Section 9A of The Code of Civil Procedure, 1908 is a State Amendment to The Code, inserted by Section 3 of The Maharashtra Act No. 65/1977. Section 9A is mandatory in nature. It mandates the Court to decide the jurisdiction of the Court before proceeding with a suit and granting interim relief by way of injunction. In Kamalakar Eknath Salunkhe v. Baburav Vishnu Javalkar, 2015 (3) SCALE 34 it was held the expression ‘jurisdiction’ in Section 9A is used in the narrow sense and does not contemplate issues of limitation. A 2-Judge Bench in Foreshore Co-operative Housing Society Ltd. v. Praveen D. Desai, [Civil Appeal No.7732 of 2011] has considered that Kamalakar, “with great respect”, is a precedent “of no moment”, “without any argument, without any citation of authority”, contrary to the law settled. The term ‘jurisdiction’, in Section 9A, is a “term of art”, “used in a wider sense and is not restricted to the conventional definition of either pecuniary or territorial jurisdiction.” When Section 9A stands attracted, the Court is precluded from adjudicating the matter on merits, unless it decides the plea of limitation as a preliminary issue.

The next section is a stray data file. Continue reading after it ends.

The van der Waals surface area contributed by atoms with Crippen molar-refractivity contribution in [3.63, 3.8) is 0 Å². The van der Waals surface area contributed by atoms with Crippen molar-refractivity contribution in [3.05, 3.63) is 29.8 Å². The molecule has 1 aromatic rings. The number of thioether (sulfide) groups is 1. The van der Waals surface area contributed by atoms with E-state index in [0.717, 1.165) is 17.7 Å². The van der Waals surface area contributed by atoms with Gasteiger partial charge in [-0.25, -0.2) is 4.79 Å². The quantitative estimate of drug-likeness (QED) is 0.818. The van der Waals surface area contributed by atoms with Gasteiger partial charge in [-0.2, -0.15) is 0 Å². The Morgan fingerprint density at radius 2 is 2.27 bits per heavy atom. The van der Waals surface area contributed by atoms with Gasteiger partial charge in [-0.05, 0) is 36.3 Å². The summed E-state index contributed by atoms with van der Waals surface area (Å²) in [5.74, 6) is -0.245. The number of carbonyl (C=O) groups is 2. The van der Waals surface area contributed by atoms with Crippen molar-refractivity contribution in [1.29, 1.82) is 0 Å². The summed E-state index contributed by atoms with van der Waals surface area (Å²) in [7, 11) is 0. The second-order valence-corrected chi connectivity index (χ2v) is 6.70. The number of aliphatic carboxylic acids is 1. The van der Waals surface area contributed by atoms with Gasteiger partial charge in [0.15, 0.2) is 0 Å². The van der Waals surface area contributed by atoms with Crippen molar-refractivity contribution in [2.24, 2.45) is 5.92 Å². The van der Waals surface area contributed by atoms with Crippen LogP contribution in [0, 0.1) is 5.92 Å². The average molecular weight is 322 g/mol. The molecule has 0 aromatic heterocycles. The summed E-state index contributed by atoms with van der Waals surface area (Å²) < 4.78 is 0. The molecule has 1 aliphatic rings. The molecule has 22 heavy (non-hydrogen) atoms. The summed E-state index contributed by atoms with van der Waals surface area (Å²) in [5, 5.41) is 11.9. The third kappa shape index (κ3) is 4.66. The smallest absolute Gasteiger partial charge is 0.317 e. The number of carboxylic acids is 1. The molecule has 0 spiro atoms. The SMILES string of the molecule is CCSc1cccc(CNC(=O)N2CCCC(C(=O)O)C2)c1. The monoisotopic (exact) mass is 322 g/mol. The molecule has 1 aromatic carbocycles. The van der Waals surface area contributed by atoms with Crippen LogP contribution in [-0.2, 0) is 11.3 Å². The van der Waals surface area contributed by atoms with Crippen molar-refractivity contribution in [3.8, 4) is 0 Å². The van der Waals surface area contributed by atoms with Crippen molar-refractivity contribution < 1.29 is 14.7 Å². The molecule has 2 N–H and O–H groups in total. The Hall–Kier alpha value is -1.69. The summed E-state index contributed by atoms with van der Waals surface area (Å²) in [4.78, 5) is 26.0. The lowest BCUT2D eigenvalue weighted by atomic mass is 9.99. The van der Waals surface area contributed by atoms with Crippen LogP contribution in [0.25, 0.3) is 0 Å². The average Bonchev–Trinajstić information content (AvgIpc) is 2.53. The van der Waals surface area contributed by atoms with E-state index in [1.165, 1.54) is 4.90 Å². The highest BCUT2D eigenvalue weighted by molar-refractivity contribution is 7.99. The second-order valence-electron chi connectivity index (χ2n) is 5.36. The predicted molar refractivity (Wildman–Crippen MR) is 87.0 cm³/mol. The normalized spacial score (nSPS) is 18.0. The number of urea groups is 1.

'The Last Word' seeks to include not only wise and witty sayings of the judges but also curiosities of lawyers and the law. This blog is not of obligation but of delight. I frankly confess my ignorance of much that ought to be included from overseas jurisdictions; and I utter a gentle prayer that those who know better would lighten my darkness. I am confident that I am not alone in my refusal to believe that the law is tedious or that Indians really like all their law dull. For all that has escaped these percipient eyes, mea culpa maxima. History, after all, has many cunning passages, contrived corridors and issues.